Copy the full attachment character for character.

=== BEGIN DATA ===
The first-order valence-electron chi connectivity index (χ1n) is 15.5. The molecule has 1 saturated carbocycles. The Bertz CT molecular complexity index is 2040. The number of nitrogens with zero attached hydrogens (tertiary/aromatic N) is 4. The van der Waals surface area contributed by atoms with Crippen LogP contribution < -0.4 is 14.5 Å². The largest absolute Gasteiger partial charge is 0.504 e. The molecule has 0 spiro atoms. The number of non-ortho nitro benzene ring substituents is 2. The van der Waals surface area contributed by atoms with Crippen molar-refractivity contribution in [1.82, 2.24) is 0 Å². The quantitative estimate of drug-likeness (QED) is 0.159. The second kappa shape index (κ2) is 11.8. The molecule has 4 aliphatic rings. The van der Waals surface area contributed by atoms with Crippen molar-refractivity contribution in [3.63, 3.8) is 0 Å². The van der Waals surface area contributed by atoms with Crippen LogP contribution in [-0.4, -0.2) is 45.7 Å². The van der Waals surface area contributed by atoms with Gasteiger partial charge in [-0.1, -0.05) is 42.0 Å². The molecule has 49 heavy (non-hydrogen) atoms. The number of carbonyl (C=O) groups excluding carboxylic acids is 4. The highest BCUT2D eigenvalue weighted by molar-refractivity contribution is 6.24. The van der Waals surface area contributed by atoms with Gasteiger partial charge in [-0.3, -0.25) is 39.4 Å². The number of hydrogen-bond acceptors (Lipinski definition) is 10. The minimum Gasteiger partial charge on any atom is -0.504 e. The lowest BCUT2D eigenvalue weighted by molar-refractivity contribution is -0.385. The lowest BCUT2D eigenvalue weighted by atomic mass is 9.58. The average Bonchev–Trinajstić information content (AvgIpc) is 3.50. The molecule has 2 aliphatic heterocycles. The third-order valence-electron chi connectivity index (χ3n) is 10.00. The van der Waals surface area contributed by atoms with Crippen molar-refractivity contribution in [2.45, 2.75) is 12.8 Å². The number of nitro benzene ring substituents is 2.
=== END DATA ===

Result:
The first-order valence-electron chi connectivity index (χ1n) is 15.5. The molecule has 1 saturated carbocycles. The Bertz CT molecular complexity index is 2040. The number of nitrogens with zero attached hydrogens (tertiary/aromatic N) is 4. The van der Waals surface area contributed by atoms with Crippen LogP contribution < -0.4 is 14.5 Å². The largest absolute Gasteiger partial charge is 0.504 e. The molecule has 0 spiro atoms. The number of non-ortho nitro benzene ring substituents is 2. The van der Waals surface area contributed by atoms with Crippen molar-refractivity contribution in [1.82, 2.24) is 0 Å². The quantitative estimate of drug-likeness (QED) is 0.159. The second kappa shape index (κ2) is 11.8. The molecule has 4 aliphatic rings. The van der Waals surface area contributed by atoms with Crippen molar-refractivity contribution in [3.63, 3.8) is 0 Å². The van der Waals surface area contributed by atoms with Crippen LogP contribution in [-0.4, -0.2) is 45.7 Å². The van der Waals surface area contributed by atoms with Gasteiger partial charge in [-0.1, -0.05) is 42.0 Å². The molecule has 49 heavy (non-hydrogen) atoms. The number of carbonyl (C=O) groups excluding carboxylic acids is 4. The highest BCUT2D eigenvalue weighted by molar-refractivity contribution is 6.24. The van der Waals surface area contributed by atoms with Gasteiger partial charge in [-0.3, -0.25) is 39.4 Å². The number of hydrogen-bond acceptors (Lipinski definition) is 10. The minimum Gasteiger partial charge on any atom is -0.504 e. The lowest BCUT2D eigenvalue weighted by molar-refractivity contribution is -0.385. The lowest BCUT2D eigenvalue weighted by atomic mass is 9.58. The average Bonchev–Trinajstić information content (AvgIpc) is 3.50. The molecule has 2 aliphatic heterocycles. The third-order valence-electron chi connectivity index (χ3n) is 10.00. The van der Waals surface area contributed by atoms with Crippen molar-refractivity contribution in [2.45, 2.75) is 12.8 Å². The number of nitro benzene ring substituents is 2.